Another week... There are quite a few public holidays this time of year in Japan. Just had "respect for the aged" day (holiday yesterday) and next Monday is Equinnox public holiday. Planning on going away next weekend for a few days to see some more of the Chugoku region which is the south-western portion of Honshu, the largest island in Japan. Hiroshima is the largest city of this region. Might head up to the mountains towards to north of Hiroshima.
Yay! Got my gaijin card on Friday. This enables me to not carry my passport everywhere and is an official document to prove I am an alien in Japan :-) Opened a bank account so I can get paid... nice. Spent some time looking for a new bike (push bike, that is... the one on which you have to work hard to get places). Also looked a getting a phone. Mobile phone costs here are similar to Australia and maybe a tad more expensive. Phone plans are a bit different. Emails on mobile phones are used instead of SMS here. Phones have fancy features... GPS, TV (normal free to air TV), Internet and email (of course!), swipe your phone to pay for shinkansen ticket, camera, and you can even use a phone to talk to someone!
Weather still hot and humid. The sky is the clearest I've seen it yet (after rain and cool change). The skies I've seen here in Hiroshima (and few days in Singapore and Tokyo) are quite hazy (dusty, smoggy, cloudy or something). The real blue sky is not that common, at least this time of year. I kind of miss the deep cobalt blue skies of a clear Toowoomba day in winter.
The night sky does not present very many stars. Probably from the haze and also city lights. I see the odd bright star, but don't recognize them much, since I'm familiar with the southern skies. The sun is in the southern sky here, too, not in the northern sky, but I'm mostly used to that now.
Things here in Japan are packaged very well. Inidividual straws (and sometimes, toothpicks) are wrapped. When I bought one small bottle of herbs, it was placed in some fancy papery/cardboard bag. Many things are packaged, and packged very presentably and attractively. It's creates more stuff to throw out when you get home, but, I suppose, it's nice... people take pride in things, and things have value (not cheap junky stuff).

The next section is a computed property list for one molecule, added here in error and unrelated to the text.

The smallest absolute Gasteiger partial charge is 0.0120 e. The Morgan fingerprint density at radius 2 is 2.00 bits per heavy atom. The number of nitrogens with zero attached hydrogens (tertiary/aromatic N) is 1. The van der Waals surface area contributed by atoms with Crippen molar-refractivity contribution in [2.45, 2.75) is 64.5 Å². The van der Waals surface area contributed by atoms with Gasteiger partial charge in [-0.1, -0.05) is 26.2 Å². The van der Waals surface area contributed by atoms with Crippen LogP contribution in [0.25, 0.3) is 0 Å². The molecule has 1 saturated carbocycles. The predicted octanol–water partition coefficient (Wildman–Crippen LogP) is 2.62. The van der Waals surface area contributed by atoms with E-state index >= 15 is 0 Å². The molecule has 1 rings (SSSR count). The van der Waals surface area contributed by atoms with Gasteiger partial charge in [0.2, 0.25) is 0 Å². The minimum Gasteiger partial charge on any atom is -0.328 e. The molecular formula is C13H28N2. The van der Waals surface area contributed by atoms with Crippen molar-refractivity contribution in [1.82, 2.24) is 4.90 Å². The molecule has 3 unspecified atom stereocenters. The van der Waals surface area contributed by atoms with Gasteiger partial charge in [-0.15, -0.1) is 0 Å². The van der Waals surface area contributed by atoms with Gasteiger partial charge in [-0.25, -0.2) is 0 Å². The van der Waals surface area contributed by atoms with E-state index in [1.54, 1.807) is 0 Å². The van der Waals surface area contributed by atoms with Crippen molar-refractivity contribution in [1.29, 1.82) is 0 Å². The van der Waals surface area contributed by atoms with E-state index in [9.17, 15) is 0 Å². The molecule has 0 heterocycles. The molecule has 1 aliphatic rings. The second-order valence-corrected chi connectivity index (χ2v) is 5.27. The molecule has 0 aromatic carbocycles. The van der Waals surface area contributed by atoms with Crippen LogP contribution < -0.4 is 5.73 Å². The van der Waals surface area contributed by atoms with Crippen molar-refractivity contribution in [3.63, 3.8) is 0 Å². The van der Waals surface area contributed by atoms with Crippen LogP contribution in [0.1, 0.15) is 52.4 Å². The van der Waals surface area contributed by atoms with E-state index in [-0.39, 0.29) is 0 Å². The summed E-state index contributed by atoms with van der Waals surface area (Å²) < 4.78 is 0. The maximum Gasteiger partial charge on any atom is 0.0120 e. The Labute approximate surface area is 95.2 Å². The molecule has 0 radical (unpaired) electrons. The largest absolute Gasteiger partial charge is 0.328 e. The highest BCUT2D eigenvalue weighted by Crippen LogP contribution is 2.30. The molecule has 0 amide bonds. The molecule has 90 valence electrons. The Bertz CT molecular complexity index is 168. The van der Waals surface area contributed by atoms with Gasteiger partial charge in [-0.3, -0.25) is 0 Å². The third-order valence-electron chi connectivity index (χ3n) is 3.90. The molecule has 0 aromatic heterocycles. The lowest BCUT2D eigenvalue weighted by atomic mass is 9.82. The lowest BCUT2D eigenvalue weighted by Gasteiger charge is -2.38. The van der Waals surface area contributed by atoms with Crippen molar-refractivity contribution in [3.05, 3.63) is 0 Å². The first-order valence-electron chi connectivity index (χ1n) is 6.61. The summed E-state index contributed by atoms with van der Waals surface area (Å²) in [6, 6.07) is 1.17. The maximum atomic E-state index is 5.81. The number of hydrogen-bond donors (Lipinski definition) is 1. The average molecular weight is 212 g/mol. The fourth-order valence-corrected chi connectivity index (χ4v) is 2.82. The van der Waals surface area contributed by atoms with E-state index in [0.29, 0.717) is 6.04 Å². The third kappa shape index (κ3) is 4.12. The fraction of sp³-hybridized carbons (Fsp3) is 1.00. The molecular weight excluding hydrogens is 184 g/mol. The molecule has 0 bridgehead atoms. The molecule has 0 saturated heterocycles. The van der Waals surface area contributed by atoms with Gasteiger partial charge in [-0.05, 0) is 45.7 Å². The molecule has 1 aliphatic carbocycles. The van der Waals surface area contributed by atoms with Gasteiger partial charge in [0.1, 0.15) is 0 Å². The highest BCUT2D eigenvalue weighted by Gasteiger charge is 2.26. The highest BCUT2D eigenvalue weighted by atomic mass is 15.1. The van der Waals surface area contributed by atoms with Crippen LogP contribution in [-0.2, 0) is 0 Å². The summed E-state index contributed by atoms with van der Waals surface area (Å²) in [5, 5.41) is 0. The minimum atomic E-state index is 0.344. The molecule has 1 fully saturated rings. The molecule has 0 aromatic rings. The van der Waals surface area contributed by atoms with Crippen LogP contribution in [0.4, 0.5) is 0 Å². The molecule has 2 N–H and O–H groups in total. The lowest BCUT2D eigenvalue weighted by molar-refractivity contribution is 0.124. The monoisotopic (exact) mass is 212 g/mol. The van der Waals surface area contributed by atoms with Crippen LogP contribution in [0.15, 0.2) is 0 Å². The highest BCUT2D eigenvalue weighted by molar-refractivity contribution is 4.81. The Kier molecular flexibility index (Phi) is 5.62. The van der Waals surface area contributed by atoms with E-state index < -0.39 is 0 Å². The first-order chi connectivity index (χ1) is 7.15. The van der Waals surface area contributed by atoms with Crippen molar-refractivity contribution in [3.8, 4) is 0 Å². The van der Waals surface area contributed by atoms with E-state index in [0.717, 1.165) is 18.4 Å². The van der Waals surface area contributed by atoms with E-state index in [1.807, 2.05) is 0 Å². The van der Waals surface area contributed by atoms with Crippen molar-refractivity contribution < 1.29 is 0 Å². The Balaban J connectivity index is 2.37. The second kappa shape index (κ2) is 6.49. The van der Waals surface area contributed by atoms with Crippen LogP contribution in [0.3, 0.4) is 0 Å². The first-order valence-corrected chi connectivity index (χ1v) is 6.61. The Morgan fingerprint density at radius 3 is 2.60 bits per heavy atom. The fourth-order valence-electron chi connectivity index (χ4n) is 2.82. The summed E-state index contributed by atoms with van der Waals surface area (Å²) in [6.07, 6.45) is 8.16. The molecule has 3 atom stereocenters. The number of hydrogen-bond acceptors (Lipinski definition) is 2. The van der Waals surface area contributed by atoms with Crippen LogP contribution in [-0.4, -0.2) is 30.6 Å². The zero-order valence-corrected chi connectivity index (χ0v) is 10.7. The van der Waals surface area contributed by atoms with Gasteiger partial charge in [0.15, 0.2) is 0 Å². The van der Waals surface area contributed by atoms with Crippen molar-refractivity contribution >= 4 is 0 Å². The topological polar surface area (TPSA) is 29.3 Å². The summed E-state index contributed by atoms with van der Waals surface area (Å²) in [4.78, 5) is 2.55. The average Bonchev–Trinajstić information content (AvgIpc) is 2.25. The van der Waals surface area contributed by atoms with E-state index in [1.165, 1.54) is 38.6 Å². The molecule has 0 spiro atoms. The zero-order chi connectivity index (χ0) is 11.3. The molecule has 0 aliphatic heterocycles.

And... things are also very small and compact (except the usual bread slices which are twice the size!) 6-foot doorways (bang your head), 7-foot ceilings, tiny carparks, small cars (of course, the medium cars are there too), narrow streets, smaller food packages, shorter beds, tight apartments, many things very close. It's the Japan way. Space is valuable. How else to you fit 127 million people (6 times the population of Australia) in a country smaller than half the size of NSW (most of which is uninhabitted mountains)?
And, the slipper rule. Usually when you enter a house, office or somewhere, you take off your shoes and put on some slippers. Then, in some places, you take those slippers off to enter. Then I found that there is a special set of slippers in the toilets. So, change slippers there. And, when I walked into the kitchen, again, presented to me, were some different slippers. If you come to Japan, try to get shoelaceless shoes.
As an aside, there are trams here. And since I ride my bike a lot, the trams and bikes remind me of Melbourne :-)
Things are ticking over well. The language being the most difficult things... mainly when the washing machine breaks down, or trying to microwave something, going shopping (especially for complicated mobile phone plans, or finding vegetarian food... can't read ingredients). Would really like to be able to talk more with the people at church, esp the youth. A handfull of people speak English, so that's nice. When shopping, it's rare to find a good English speaker. Opening bank accounts, getting gaijin card, buying a phone, anything like that, you really do need to have a translator (or, just learn the language!). So, the incentive is there for me to learn Japanese. Have been practicing writing hiragana, have pretty much learnt to recognize all hiragana and katakana. Time for kanji, and learning more vocab and grammar.